September 16, 2011

Designing Sensibility for Users – an interview with Erwan Bouroullec

The design world of the brothers Bouroullec is equally loved by users and numerous manufacturers who choose their unique language of design – functionality free of decorations, but nevertheless personalized with poetic details. Their sensual design modestly approaches the hearts of the users, made to enrich the primary living space of an individual.

Slow chair by Ronan & Erwan Bouroullec. Photo: Paul Tahon and R. & E. Bouroullec © Vitra

While designing they avoid known typologies, and imbue a contemporary, personal  spirit to old forms, often with a dose of humour and playfulness. Erwan and Ronan Bouroullec share the same approach to design, but emphasize that their best works are a result of their disagreements. This way they have extended the borders of the conventional. At the beginning of the century they have shaken out of complacency French design, which didn`t have a real national star since Philipe Starck.

Giulio Cappellini was the first to detect the particularity of their design, and after that they have been hired by Iittala, Habitat, Ligne Roset, Issey Miyake, Vitra, Magis, Kartell, Established and Sons, Axor Hansgrohe, Alessi, Kvadrat and recently Flos and Mattiazzi.

From the collection Feel Free to Compose (Axor Hansgrohe). Photo: A-H.

Feel free to compose - Bouroullec for Axor Hansgrohe


By designing a bathroom for Axor Hansgrohe, you have innovated and created a new dimension of bathroom use. Tell us how you’ve developed this intimate world and what’s its main design concept.

Erwan Bouroullec

To me, the important thing to do when you imagine a bathroom, when you imagine your own bathroom – is to respect and take the best of the space that is already there. You buy a flat or a house, and you have to put the bathroom into a space which is given. A bathroom is something that lives, not forever, but for a really long time, it accompanies you through different stages of your life, from being a kid to becoing someone else. So, the main thing was to find  the DNA that can be applied to the collection.

Collection Feel Free to Compose (Axor Hansgrohe). Photo: H-A.

One of the particularity of the bathroom collection is that you really have to make a collection that is coherent. This was probably the most difficult thing for us. Usually we think object by object and we find the reason for one object. In the bathroom you really have to have a coherent design for all the elements that create a coherent space. That is why the question of DNA of the collection was probably much more important. The collection is based on an alphabet that people have to compose by themselves. So, that’s why we chose the title Feel free to compose. The collection was made during a period of six years and contains more than 80 elements that can be combined differently.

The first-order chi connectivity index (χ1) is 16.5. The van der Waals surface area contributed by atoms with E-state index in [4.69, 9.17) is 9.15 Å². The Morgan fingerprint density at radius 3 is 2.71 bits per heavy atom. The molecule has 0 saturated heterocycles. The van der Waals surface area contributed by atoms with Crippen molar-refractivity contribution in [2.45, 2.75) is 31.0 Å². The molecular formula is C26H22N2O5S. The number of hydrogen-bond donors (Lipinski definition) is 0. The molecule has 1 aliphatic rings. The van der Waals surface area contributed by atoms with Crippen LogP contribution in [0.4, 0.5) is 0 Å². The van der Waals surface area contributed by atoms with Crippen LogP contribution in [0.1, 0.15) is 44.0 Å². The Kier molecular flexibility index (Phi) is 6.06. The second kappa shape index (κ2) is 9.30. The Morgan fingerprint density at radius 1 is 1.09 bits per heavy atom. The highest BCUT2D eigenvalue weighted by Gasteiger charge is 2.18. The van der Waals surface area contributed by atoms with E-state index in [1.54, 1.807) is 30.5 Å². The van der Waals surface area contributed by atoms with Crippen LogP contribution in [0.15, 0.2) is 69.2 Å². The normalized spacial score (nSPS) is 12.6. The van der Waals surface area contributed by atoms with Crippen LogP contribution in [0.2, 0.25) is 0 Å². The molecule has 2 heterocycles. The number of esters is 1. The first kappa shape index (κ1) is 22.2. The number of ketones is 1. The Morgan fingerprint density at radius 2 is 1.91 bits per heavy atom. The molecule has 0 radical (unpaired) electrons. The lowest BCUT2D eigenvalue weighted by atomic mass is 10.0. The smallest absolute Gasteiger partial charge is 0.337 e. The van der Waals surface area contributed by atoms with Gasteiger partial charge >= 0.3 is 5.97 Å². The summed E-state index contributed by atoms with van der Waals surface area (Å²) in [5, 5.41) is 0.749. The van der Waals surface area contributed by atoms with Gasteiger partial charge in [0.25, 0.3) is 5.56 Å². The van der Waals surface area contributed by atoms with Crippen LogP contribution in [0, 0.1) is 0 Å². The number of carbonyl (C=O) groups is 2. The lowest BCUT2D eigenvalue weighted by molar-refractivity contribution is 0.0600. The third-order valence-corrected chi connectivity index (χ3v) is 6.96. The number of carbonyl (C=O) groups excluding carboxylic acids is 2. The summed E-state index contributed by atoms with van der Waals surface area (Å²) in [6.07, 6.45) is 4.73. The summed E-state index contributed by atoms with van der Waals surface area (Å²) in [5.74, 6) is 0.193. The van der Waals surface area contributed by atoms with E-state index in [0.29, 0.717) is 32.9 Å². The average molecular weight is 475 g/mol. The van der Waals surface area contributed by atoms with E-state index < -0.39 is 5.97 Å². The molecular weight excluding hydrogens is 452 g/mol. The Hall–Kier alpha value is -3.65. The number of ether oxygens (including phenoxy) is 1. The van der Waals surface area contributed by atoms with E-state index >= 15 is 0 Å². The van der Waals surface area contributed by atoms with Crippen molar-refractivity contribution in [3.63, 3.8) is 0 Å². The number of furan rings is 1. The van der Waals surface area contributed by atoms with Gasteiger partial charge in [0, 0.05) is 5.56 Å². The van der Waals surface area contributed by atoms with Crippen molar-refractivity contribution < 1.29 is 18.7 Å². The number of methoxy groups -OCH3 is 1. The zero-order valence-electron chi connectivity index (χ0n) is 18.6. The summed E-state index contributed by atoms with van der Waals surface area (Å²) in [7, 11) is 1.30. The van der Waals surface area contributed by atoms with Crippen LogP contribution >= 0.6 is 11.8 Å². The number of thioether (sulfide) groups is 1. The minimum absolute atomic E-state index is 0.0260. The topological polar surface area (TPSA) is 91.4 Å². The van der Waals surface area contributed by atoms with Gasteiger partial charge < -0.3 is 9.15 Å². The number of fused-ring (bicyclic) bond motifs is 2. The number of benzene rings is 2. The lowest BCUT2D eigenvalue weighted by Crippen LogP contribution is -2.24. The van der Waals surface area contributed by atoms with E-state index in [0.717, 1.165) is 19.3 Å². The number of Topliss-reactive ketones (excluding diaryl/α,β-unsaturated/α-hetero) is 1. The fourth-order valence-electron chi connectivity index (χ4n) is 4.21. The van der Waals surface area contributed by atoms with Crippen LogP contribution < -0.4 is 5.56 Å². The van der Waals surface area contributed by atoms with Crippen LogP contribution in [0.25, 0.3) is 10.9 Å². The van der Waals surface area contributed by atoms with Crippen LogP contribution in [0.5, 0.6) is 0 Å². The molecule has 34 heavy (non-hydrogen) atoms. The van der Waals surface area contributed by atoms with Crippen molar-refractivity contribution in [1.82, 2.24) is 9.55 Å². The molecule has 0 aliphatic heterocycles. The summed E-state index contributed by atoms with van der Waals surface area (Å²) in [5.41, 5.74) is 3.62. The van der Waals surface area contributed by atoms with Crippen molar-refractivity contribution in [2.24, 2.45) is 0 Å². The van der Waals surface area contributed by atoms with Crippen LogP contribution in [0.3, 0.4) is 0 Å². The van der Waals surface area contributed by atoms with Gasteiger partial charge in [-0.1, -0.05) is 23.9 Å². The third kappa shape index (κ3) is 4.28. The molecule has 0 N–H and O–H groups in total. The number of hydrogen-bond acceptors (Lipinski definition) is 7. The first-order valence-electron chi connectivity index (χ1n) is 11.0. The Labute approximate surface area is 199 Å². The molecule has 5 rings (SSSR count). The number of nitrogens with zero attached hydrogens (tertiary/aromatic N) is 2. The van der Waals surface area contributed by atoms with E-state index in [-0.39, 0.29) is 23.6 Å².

User centered design

We explored the space we were in and concluded that the shapes weren’t soft enough for the body. They were not sensual enough. It was not something that was worth touching everyday. And it should be. The bathroom is a place that we use during the day which is really particular. You are naked, sometimes you are cold, sometimes you are warm. And the bathroom really needs to provoke a certain sensuality.

Developing the product's shape that provoke a certain sensuality.

We tried to concentrate on, let’s say, open minded shapes. They create that kind of landscape in which you quite instincively find the function you need, but you don’t have the feeling that you are in front of a robot that tells you what to do. For us, there was no sense of saying – most of the control should be mono command or two command. Because it really depends on the person’s taste and desire. We prefer to make an alphabet that people can adapt. Because, I don’t like the idea of any defined and finished solution.

Designcraft by the Bouroullec brothers


How would you define your approach to design? What would common sense and sensibility in design be for you?

Erwan Bouroullec

Me and my brother, we are engaged in contemporary research and some of our projects are probably on the border of what is considered a traditional product, traditional function or traditional reality. You are right that we avoid designing clear typologies. I think in good design you have to take as much consideration of desire as of reason. Of course, taking care of the production is fundamental. It’s about the needs of ecology, the needs of economy, about what we are feeling… about craft, and what the intelligence of mankind can offer. And on the other end, the end user is someone that has desires, wishes for comfort, for certain beauty, for certain prizes.

Ploum sofa (Ligne Roset) by R.&E. Bouroullec. Photo source: Ligne Roset.

And I think, the fundamental thing is to balance all this and to put it together. And, of course, if you apply only the rules of the industry, you end up with products that lack a certain generosity. But if you apply only the rules of the end user, you loose a certain rationality. Most of the time this can be explained in detail in good design, but for this you need a clear example.

Tatjana Bartakovic

Tatjana Bartakovic

Editor in Chief of Design Agenda. Works as Design curator and writer but mostly living from the work in public relations, branding and content marketing.

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